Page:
Directory. An index of files stored on a disk, the listing of which can be displayed on a screen or printed by invoking a computer command. A directory occurring within another directory is called a subdirectory.
Emoticon. A sequence of symbols used to indicate an emotional state in e-mail. Although originally intended as jokes, emoticons are virtually required under certain circumstances in high-volume, text-only communications, where the lack of verbal and visual cues can otherwise cause what were intended to be humorous, sarcastic, or ironic comments to be misinterpreted, resulting in arguments and flame wars. The smiley face :-) is the most common.
Filename extension. The portion of a filename, following the final point, which indicates the kind of data stored in the file. Many operating systems use filename extensions. They are usually from one to three letters in length. Examples are “wpd” and “txt.”
Freeware. Software, often written by enthusiasts, that is distributed at no charge by users’ groups or via electronic mail, local bulletin boards, Usenet, or other electronic media.
Hypertext. Words and/or phrases in the body of a document (generally identified by underscored colored text) that link to other documents when selected.
Intranet. A network within an organization that provides services similar to those provided by the Internet. An Intranet is not necessarily connected to the Internet. A company would set up an Intranet for distribution of information within the company.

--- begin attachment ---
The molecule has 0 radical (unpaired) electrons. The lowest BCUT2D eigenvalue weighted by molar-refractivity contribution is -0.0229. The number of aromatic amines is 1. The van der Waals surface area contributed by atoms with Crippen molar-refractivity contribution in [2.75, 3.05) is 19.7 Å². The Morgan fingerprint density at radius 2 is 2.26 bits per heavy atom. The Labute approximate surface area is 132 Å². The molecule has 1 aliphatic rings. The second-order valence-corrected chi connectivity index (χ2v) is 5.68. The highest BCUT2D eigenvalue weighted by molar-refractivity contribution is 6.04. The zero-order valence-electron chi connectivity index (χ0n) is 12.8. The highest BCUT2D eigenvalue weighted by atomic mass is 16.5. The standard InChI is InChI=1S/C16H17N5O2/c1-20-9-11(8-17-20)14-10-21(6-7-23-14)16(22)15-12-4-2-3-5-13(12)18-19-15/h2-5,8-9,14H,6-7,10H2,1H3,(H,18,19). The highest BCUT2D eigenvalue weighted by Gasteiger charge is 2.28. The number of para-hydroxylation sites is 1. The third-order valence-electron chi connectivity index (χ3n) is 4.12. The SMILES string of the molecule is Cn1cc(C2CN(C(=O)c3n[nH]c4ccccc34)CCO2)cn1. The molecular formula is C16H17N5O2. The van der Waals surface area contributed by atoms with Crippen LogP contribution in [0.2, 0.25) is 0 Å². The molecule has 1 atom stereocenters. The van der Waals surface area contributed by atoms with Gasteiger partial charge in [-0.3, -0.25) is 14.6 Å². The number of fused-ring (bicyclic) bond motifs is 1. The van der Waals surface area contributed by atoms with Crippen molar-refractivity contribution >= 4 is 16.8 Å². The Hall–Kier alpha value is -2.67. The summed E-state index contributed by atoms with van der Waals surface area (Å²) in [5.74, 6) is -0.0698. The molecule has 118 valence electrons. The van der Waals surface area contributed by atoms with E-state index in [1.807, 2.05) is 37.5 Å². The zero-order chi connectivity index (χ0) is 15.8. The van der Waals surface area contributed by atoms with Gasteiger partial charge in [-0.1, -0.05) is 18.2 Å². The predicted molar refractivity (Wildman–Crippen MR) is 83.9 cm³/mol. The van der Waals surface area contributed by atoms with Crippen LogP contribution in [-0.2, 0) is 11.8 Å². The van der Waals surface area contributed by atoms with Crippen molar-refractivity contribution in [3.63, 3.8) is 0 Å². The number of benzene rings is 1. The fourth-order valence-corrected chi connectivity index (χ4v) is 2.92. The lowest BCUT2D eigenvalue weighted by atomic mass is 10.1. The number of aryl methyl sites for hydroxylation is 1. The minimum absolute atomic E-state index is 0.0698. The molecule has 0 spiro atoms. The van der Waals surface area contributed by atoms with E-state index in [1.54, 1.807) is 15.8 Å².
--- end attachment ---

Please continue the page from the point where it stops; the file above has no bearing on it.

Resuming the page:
Mhz (Megahertz). One million cycles per second. It is based on the hertz, a unit of frequency that equals one cycle per second. A central processor’s speed is defined by the number of cycles per second at which it runs. Most instructions require more than one clock cycle to complete. A CPU must be used at its rated clock cycle. Sometimes a manufacturer may run a CPU at a higher speed than it is rated for. This is not an accepted practice and may cause serious problems. Also, different parts of the machine run at different speeds. For example, the CPU and mainboard may run at 12, 25, or 33 MHz, but the AT bus only runs at 8 MHz, a VESA local bus at 33 MHz, and IDE hard disk at 10 MHz.
Topology. A network topology shows the hosts and the links comprising the network. A network layer must stay abreast of the current network topology to be able to route packets to their final
UPS (Uninterruptible Power Supply). A battery powered power supply that is guaranteed to provide working voltage to a computer regardless of interruptions in the incoming electrical power. The rating of the UPS determines the length of time that it will provide power. Modern UPSs connect to the computer’s serial port and provide information such as battery time remaining, which allows the computer to shut down gracefully before completely losing power. n
Source: Compiled from various sources, including: The Dictionary of Computer Terminology, Computers and Computer Law Committee, ABA Young Lawyers Division; and the Free On-line Dictionary of Computing (http://wombat.doc.ic.ac.uk/).